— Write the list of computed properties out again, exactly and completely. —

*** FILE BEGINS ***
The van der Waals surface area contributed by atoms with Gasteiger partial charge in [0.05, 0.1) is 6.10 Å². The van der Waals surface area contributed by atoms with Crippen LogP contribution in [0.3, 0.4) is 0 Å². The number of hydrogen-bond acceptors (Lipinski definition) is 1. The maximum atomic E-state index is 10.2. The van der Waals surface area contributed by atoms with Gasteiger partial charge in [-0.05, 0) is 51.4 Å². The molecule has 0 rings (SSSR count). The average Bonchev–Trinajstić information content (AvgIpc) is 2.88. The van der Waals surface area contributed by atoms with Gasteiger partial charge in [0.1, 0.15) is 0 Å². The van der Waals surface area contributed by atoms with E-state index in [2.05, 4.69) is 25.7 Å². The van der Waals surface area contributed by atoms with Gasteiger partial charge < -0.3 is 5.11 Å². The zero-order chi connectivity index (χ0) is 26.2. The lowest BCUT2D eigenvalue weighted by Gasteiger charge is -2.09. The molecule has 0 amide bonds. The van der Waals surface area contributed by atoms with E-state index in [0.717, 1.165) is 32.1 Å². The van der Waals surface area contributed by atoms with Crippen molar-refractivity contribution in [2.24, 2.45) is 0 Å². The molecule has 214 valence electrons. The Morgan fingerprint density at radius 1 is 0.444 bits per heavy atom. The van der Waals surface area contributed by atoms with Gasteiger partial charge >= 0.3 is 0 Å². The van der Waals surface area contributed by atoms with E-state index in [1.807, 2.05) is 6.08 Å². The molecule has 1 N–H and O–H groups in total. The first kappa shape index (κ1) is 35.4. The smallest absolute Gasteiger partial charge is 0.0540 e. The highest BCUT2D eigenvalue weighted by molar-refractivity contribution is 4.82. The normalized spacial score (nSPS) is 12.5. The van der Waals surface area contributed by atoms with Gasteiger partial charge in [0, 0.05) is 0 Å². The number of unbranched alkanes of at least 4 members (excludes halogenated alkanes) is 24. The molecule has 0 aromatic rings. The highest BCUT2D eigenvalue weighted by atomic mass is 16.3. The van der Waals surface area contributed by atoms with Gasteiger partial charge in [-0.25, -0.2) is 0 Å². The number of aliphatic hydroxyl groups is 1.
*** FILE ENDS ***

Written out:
The van der Waals surface area contributed by atoms with Gasteiger partial charge in [0.05, 0.1) is 6.10 Å². The van der Waals surface area contributed by atoms with Crippen LogP contribution in [0.3, 0.4) is 0 Å². The number of hydrogen-bond acceptors (Lipinski definition) is 1. The maximum atomic E-state index is 10.2. The van der Waals surface area contributed by atoms with Gasteiger partial charge in [-0.05, 0) is 51.4 Å². The molecule has 0 rings (SSSR count). The average Bonchev–Trinajstić information content (AvgIpc) is 2.88. The van der Waals surface area contributed by atoms with Gasteiger partial charge in [0.1, 0.15) is 0 Å². The van der Waals surface area contributed by atoms with E-state index in [2.05, 4.69) is 25.7 Å². The van der Waals surface area contributed by atoms with Gasteiger partial charge < -0.3 is 5.11 Å². The zero-order chi connectivity index (χ0) is 26.2. The lowest BCUT2D eigenvalue weighted by Gasteiger charge is -2.09. The molecule has 0 amide bonds. The van der Waals surface area contributed by atoms with E-state index in [0.717, 1.165) is 32.1 Å². The van der Waals surface area contributed by atoms with Crippen molar-refractivity contribution in [2.24, 2.45) is 0 Å². The molecule has 214 valence electrons. The Morgan fingerprint density at radius 1 is 0.444 bits per heavy atom. The van der Waals surface area contributed by atoms with Gasteiger partial charge >= 0.3 is 0 Å². The van der Waals surface area contributed by atoms with E-state index in [1.807, 2.05) is 6.08 Å². The molecule has 1 N–H and O–H groups in total. The first kappa shape index (κ1) is 35.4. The smallest absolute Gasteiger partial charge is 0.0540 e. The highest BCUT2D eigenvalue weighted by molar-refractivity contribution is 4.82. The normalized spacial score (nSPS) is 12.5. The van der Waals surface area contributed by atoms with Gasteiger partial charge in [0, 0.05) is 0 Å². The number of unbranched alkanes of at least 4 members (excludes halogenated alkanes) is 24. The molecule has 0 aromatic rings. The highest BCUT2D eigenvalue weighted by atomic mass is 16.3. The van der Waals surface area contributed by atoms with Gasteiger partial charge in [-0.25, -0.2) is 0 Å². The number of aliphatic hydroxyl groups is 1.